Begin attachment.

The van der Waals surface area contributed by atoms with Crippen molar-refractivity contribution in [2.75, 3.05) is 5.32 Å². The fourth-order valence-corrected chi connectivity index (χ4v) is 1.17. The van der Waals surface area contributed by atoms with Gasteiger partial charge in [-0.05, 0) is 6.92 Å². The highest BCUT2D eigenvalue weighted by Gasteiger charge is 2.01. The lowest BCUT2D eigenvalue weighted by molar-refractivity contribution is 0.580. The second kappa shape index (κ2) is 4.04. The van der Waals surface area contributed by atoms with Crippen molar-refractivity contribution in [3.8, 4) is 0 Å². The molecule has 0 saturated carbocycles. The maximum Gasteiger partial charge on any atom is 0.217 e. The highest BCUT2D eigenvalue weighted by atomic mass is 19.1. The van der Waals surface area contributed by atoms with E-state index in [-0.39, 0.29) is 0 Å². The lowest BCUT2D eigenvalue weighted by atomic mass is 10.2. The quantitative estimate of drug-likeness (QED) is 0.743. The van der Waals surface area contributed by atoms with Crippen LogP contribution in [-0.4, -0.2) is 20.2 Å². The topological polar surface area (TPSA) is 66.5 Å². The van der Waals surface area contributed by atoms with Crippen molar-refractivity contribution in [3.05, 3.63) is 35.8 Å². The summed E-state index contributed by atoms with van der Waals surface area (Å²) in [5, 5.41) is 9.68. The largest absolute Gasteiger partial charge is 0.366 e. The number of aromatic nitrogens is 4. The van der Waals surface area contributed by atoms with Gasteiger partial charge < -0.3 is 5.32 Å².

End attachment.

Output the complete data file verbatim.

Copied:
The van der Waals surface area contributed by atoms with Crippen molar-refractivity contribution in [2.75, 3.05) is 5.32 Å². The fourth-order valence-corrected chi connectivity index (χ4v) is 1.17. The van der Waals surface area contributed by atoms with Gasteiger partial charge in [-0.05, 0) is 6.92 Å². The highest BCUT2D eigenvalue weighted by Gasteiger charge is 2.01. The lowest BCUT2D eigenvalue weighted by molar-refractivity contribution is 0.580. The second kappa shape index (κ2) is 4.04. The van der Waals surface area contributed by atoms with Crippen molar-refractivity contribution in [3.8, 4) is 0 Å². The molecule has 0 saturated carbocycles. The maximum Gasteiger partial charge on any atom is 0.217 e. The highest BCUT2D eigenvalue weighted by atomic mass is 19.1. The van der Waals surface area contributed by atoms with E-state index in [-0.39, 0.29) is 0 Å². The lowest BCUT2D eigenvalue weighted by atomic mass is 10.2. The quantitative estimate of drug-likeness (QED) is 0.743. The van der Waals surface area contributed by atoms with Crippen LogP contribution in [-0.4, -0.2) is 20.2 Å². The topological polar surface area (TPSA) is 66.5 Å². The van der Waals surface area contributed by atoms with Crippen molar-refractivity contribution in [3.05, 3.63) is 35.8 Å². The summed E-state index contributed by atoms with van der Waals surface area (Å²) in [5, 5.41) is 9.68. The largest absolute Gasteiger partial charge is 0.366 e. The number of aromatic nitrogens is 4. The van der Waals surface area contributed by atoms with Gasteiger partial charge < -0.3 is 5.32 Å².